Don’t often buy Tasmanian Riesling but when I do, I always think I should pay more attention. Longer days ripening and cooler places do seem to coax more flavour. Opening with some developed scents of green pineapple, touch of vanilla and sort of petrol but not quite the deep kerosene of sun burnt skins. Rich in extract and flavour in the mouth, limes, honey and more of those exotic developing tropicals. The sort of sliding weight Alsace seems to do. Ends well too. Sweetly ripe acidity and a lingering perfume. Maybe a smudge of residual sugar or just deep sweet fruit weight, not sure. There’s the trick.
13% alcohol. Screw cap. $18.30 from auction, nicely done for once.
I must confess to taking risks when old Australian Rieslings come up at auction. The reliability of screw caps and their remarkable ability to develop rich, intriguing flavours provided the fruit’s there in the first place can make the odds lean in the punter’s favour. Boy, did I get lucky with this. Glorious perfumes of vanilla bean, lime marmalade, honey and beeswax fill the nostrils. Just as positive in the mouth, straight ahead and unswerving with enough stuffing to carry a deliciously scented finish. So rich and still fresh. Perhaps not the chiseled poise of the best hand picked, free run juice sorts but it’s really churlish to compare when a big company can produce such good wine for not much money. Need a Tardis to go back and buy more of these and other 2005s.
12.5% alcohol. Screw cap. $24 bargain.
From a Tasmanian creek with more frogs therein, perhaps? Having gone nuts buying 2012 Australian Rieslings, it’s good to still keep finding them lurking amongst the dusty bottles. Riesling from Tasmania seems to produce some flavours not usually tasted in the mainland versions. Perhaps sort of a hybrid of Alsatian and the warmer bits of Germany if comparisons have to be made? This opened with exotic citrus, beeswax, then some mandarin and a honey richness. All clinging well as it passes through. With a bit more air, white peach like some of those Germans. Pithy grip, positive but not assertive acidity, any brittle edges knocked off by a well judged tickle of sweetness. Should explore Tasmania more, frogs, vineyards and wine, cool in both senses.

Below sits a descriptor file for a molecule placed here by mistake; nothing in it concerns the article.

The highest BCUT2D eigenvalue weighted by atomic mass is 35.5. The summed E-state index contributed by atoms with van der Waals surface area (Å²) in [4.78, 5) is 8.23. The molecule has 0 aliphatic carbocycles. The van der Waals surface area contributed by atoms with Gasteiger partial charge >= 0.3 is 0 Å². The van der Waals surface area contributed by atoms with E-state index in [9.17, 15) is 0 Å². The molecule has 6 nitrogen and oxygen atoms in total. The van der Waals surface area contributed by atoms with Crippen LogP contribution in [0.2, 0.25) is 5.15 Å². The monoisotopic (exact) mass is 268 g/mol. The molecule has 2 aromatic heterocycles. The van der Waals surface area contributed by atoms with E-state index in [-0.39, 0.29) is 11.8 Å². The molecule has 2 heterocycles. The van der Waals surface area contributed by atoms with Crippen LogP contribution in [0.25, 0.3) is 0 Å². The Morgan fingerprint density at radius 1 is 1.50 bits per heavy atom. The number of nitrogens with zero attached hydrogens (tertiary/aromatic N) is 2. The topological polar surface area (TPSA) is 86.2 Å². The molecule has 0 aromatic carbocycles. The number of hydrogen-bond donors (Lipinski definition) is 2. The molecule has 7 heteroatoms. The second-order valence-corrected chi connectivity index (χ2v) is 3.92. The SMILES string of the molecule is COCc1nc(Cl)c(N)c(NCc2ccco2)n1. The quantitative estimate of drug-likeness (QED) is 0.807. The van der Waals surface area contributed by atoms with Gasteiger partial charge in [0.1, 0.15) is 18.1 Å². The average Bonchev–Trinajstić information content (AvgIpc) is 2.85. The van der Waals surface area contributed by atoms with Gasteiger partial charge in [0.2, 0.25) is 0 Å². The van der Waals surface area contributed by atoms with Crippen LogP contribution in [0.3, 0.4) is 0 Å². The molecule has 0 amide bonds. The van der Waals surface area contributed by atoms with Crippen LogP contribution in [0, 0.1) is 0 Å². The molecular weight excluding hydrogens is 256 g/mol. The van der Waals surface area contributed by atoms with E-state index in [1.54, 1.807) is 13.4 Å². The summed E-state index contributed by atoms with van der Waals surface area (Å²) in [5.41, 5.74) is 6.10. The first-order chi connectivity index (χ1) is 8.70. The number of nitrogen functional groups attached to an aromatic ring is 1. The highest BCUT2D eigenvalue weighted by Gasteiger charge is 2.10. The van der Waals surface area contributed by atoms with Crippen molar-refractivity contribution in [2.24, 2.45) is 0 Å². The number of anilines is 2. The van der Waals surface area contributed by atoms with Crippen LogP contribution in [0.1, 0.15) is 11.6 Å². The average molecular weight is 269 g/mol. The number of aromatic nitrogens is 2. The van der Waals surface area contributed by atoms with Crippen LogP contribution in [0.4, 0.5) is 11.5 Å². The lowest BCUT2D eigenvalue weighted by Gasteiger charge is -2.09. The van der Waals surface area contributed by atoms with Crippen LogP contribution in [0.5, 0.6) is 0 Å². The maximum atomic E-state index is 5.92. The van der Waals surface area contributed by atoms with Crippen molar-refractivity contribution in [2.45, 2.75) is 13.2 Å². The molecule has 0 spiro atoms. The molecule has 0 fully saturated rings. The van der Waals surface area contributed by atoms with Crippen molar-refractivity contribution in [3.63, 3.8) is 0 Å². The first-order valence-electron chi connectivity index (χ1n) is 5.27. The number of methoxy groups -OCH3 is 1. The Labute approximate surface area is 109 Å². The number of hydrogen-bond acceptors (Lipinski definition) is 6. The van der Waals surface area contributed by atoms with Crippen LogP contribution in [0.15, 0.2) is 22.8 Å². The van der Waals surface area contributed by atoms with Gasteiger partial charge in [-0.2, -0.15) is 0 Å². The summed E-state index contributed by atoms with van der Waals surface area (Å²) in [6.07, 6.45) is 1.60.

12% alcohol. Screw cap. About $20 to $25 a while ago.
93 points day one, loosened up to a simpler 91 day two.
From a very long drive away vineyard in rural Victoria, young vines now middle aged by some measures. Concentrated, full of ripe limes, autumnal apples and something exotic like guava juice? Such intensely ripe fruit dances on beautifully modulated acidity, it tugs then lets go as the fruit swells and then pulls harder to a delicious end. There’s a comforting warmth and a latent hint of some of those hard to describe old stones and herby Riesling flavours to come with time. Great growing and making. Just gets better each year.
13.5% alcohol but carries it well. Screw cap. $34 less a bit for a drink local discount. May be a long drive for a local but it’s relative in big ancient Australia
Riesling loving neighbours to dinner, fine taste in wine and generous too. The veto seems to refer to the Barry patriarch trying to keep some control when his two clever sons took over the business. Based on recent deliciousness, he should leave them to it. Rich and dry with an appealing savouriness. Mandarin, limes and stones of good weight for the lively acidity which dances on light feet. I get the feeling this is going to be extra good in time. It’s starting to loosen up but the power’s there for that rich lime marmalade on toast built on ancient chalk soil to emerge in many years to come. Wish I was as confident in my own outcome.
12.5% alcohol. Screw cap. Thanks for sharing your last bottle, D and Y.
Some still think Riesling a sweet oddity, some prefer it fresh and new, some softened by age, being soft with age myself, I like it all if the grapes were good and the making careful. Thanks to the screw cap, this opened well with exotic lime fruit starting to look more cordial, in both senses, and marmalade smooth and tart. Lavender honey. Good toast for the marmalade and a pithy bitterness to cut. Acidity just right, not hard or demanding. Just lovely, ahh.